In the second quarter of 2020, median prices of single-family homes and condos have been more affordable than historic averages in 49 percent of U.S. counties, up from 31 percent the year before, according to Attom Data Solutions’ Q2 2020 U.S. Home Affordability Report.

Attom determined affordability for average wage earners by calculating the amount of income needed to make monthly house payments (including mortgage, property taxes and insurance) on a median-priced home with a 3 percent down payment and a 28 percent maximum debt-to-income ratio. That amount of income was then compared to annualized average weekly wage data from the Bureau of Labor Statistics.

Out of those counties with sufficient data to analyze, 200 out of 406 are now more affordable, compared to 126 of the same group of counties that were affordable one year ago. Overall, higher wages paired with lower mortgage interest rates have overpowered regular price increases to create greater affordability.

However, amid increased affordability, major homeownership costs are still unaffordable to average wage earners in 74 percent of counties, costing over 28 percent of average wages.

Todd Teta

Todd Teta | ATTOM Data Solutions

“The latest affordability numbers reveal a win-win situation for sellers as well as buyers,” Todd Teta, Attom’s chief product officer, said in a statement. Prices are rising again around the country during the current homebuying season, despite worries that the economic impact of the coronavirus pandemic would halt the nine-year runup in home values. But a combination of wage gains and declining mortgage rates are helping to override the increases and make homes more affordable in large swaths of the United States.”

Out of those 49 percent of markets more affordable than historic averages, counties with the best affordability indexes include Macon County, Illinois (index of 177); Berkshire County, Massachusetts (134); Newport News City/County, Virginia (133); Hampshire County, Massachusetts (132); and Morris County, New Jersey (130).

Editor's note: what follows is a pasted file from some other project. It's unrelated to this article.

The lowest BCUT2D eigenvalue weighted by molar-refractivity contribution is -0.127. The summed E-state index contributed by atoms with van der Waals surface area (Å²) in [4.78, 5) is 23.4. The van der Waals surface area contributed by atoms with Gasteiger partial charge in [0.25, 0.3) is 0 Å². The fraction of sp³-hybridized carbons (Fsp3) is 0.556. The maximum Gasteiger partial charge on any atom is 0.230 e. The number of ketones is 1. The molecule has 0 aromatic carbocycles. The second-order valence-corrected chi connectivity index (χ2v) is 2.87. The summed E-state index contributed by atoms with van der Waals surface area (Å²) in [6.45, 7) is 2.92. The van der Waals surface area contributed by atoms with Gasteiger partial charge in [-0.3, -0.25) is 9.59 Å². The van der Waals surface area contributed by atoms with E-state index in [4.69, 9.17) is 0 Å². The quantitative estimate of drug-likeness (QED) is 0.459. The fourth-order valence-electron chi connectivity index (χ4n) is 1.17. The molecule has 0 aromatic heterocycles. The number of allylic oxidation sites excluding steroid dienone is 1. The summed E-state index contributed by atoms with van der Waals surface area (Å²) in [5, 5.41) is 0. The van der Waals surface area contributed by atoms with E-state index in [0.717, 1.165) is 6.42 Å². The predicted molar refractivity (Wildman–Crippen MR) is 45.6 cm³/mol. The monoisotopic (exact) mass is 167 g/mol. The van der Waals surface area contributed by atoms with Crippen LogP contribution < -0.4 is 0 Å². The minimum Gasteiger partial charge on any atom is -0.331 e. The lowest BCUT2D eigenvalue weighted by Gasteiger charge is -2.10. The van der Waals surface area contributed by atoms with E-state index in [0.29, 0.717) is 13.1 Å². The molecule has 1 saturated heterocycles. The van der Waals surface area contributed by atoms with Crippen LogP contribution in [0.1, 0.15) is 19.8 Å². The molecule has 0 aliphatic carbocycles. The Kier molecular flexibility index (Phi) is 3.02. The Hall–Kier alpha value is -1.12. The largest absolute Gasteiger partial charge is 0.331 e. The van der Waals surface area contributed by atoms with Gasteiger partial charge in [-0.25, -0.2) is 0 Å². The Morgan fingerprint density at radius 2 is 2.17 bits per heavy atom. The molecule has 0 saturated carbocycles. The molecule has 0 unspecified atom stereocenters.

The biggest annual gains in affordability were seen in Berkshire County, Massachusetts (up 23 percent); Bay County, Florida (up 11 percent); Hampshire County, Massachusetts (up 10 percent); Jefferson County, Missouri (up 10 percent); and San Luis Obispo, California (up 8 percent).

During Q2 2020, median home prices have been up by at least 5 percent year-over-year in 52 percent of counties analyzed with a population of at least 100,000 and at least 50 single-family home and condo sales during the second quarter.

Counties of at least 1 million that experienced the greatest annual gains in home prices include Philadelphia County, Pennsylvania (up 22 percent); Bronx County, New York (up 13 percent); Mecklenburg County, North Carolina (up 12 percent); Dallas County, Texas (up 11 percent); and Orange County, Florida (up 10 percent).

In about two-thirds of markets home price appreciation is surpassing average weekly wage growth, while in 68 percent of counties analyzed, 30 percent of the average wages of local workers are needed to cover major homeownership costs. Those counties with the greatest percentage of average wages necessary to buy a home include Marin County, California (109.4 percent of annualized weekly wages needed); Santa Cruz County, California (98.4 percent); Kings County, New York (98.3 percent); Maui County, Hawaii (84.1 percent); and Monterey County, California (82.7 percent).

Out of the 32 percent of counties that require less than 30 percent of annualized weekly wages to buy a home, those that require the smallest percentage of wages were Macon County, Illinois (10.4 percent of annualized weekly wages needed); Rock Island County, Illinois (13.4 percent); Montgomery County, Alabama (15.1 percent); Oswego County, New York (17.9 percent); and Richmond County, Georgia (18.1 percent).

In 35 percent of markets, an annual wage of at least $75,000 is needed to afford a median-priced home. However, in the priciest markets, annual wages needed to afford the typical home are well above that number, including in New York County, New York (necessary annual wage is $341,401); San Francisco County, California ($332,317); San Mateo County, California ($326,709); Marin County, California ($289,269); and Santa Clara County, California ($282,021).

“Virus pandemic concerns are still quite valid and may show up in the coming months, which could hurt prices as well as affordability,” Teta said in a statement. “That remains a significant potential cloud hanging over the market.”

Email Lillian Dickerson

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